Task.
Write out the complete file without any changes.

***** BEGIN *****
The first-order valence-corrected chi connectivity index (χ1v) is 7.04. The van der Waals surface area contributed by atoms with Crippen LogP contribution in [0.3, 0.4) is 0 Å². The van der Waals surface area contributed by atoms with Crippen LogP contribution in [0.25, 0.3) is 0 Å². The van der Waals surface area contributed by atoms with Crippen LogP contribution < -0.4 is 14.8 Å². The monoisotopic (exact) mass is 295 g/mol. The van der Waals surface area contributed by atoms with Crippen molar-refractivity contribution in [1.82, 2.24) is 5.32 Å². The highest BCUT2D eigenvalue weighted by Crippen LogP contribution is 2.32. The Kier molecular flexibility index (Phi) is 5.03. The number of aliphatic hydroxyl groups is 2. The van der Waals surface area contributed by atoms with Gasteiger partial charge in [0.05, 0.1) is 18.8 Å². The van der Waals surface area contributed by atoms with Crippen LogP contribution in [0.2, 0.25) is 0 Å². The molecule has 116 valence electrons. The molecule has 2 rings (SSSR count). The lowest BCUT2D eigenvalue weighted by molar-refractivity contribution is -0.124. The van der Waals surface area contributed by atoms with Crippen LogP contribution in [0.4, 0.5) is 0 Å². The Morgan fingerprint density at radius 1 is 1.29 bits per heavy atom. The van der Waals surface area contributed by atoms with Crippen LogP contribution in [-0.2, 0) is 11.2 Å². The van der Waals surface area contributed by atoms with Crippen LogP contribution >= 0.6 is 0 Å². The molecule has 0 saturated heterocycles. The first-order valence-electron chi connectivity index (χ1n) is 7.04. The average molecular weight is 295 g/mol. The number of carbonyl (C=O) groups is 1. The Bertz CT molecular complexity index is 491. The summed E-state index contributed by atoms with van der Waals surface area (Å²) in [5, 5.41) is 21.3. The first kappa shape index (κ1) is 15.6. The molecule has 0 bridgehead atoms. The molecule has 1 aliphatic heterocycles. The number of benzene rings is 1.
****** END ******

The first-order valence-corrected chi connectivity index (χ1v) is 7.04. The van der Waals surface area contributed by atoms with Crippen LogP contribution in [0.3, 0.4) is 0 Å². The van der Waals surface area contributed by atoms with Crippen LogP contribution in [0.25, 0.3) is 0 Å². The van der Waals surface area contributed by atoms with Crippen LogP contribution < -0.4 is 14.8 Å². The monoisotopic (exact) mass is 295 g/mol. The van der Waals surface area contributed by atoms with Crippen molar-refractivity contribution in [1.82, 2.24) is 5.32 Å². The highest BCUT2D eigenvalue weighted by Crippen LogP contribution is 2.32. The Kier molecular flexibility index (Phi) is 5.03. The number of aliphatic hydroxyl groups is 2. The van der Waals surface area contributed by atoms with Gasteiger partial charge in [0.05, 0.1) is 18.8 Å². The van der Waals surface area contributed by atoms with Crippen LogP contribution in [0.2, 0.25) is 0 Å². The molecule has 116 valence electrons. The molecule has 2 rings (SSSR count). The lowest BCUT2D eigenvalue weighted by molar-refractivity contribution is -0.124. The van der Waals surface area contributed by atoms with Crippen LogP contribution in [0.4, 0.5) is 0 Å². The Morgan fingerprint density at radius 1 is 1.29 bits per heavy atom. The van der Waals surface area contributed by atoms with Crippen LogP contribution in [-0.2, 0) is 11.2 Å². The van der Waals surface area contributed by atoms with Crippen LogP contribution >= 0.6 is 0 Å². The molecule has 0 saturated heterocycles. The first-order valence-electron chi connectivity index (χ1n) is 7.04. The average molecular weight is 295 g/mol. The number of carbonyl (C=O) groups is 1. The Bertz CT molecular complexity index is 491. The summed E-state index contributed by atoms with van der Waals surface area (Å²) in [5, 5.41) is 21.3. The first kappa shape index (κ1) is 15.6. The molecule has 0 bridgehead atoms. The molecule has 1 aliphatic heterocycles. The number of benzene rings is 1.